Co-authored by Dr. Wakar Amin:
With India ranked as the fourth-worst country for religious intolerance out of 198 nations in April 2017 by Pew Research Center analysis, it is high time that the claims of “unity of diversity” are cross-checked in every nook and corner. The state of Kashmir has been affected by geographical and political conflict between India and Pakistan for decades. The state has also seen a forced displacement of one community by another.
The census of 2011 shows that the state has a population of 1.25 crore comprising of 6,640,662 males and 5,900,640 females. The state of Jammu and Kashmir comprises of three geographical divisions viz, Jammu, Kashmir and Ladakh. Different languages are spoken in the state and people follow different religions. The Jammu region has a Hindu majority population, while Kashmir has a Muslim majority and Ladakh has a majority of Buddhists. The Kashmir valley lies within the Pir Panjal and the western end of the Great Himalayan ranges as a deep asymmetrical basin surrounded by mountains. The valley has a multi-lingual and multi-racial population. People conform to different traditions in dress, manner and customs.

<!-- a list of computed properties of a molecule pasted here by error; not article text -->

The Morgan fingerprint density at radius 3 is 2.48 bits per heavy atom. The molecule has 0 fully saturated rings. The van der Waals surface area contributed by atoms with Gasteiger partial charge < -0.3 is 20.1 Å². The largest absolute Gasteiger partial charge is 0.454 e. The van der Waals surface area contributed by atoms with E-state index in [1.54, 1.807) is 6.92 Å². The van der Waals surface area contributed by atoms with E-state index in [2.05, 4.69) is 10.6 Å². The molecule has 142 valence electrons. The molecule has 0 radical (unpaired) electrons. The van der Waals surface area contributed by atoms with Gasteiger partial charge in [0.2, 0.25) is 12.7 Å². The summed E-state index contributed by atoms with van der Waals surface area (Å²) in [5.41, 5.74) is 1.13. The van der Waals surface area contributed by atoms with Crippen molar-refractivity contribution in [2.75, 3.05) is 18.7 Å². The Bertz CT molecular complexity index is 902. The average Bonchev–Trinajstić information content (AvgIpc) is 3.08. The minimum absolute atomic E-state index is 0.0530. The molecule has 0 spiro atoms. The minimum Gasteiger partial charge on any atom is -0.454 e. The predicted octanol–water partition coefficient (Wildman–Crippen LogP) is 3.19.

From the dawn of history, the Kashmir valley has been a religious centre. Major religions like Hinduism, Buddhism, Islam and Christianity flourished in the valley, living in harmony. The beautiful valley of Kashmir was the epitome of peace, intellectual advancement and religious diversity and coexistence. The notion of “Kashmiriyat” emerged out of socio-cultural and historical ties that bind all Kashmiris regardless of religion, into an independent social collective.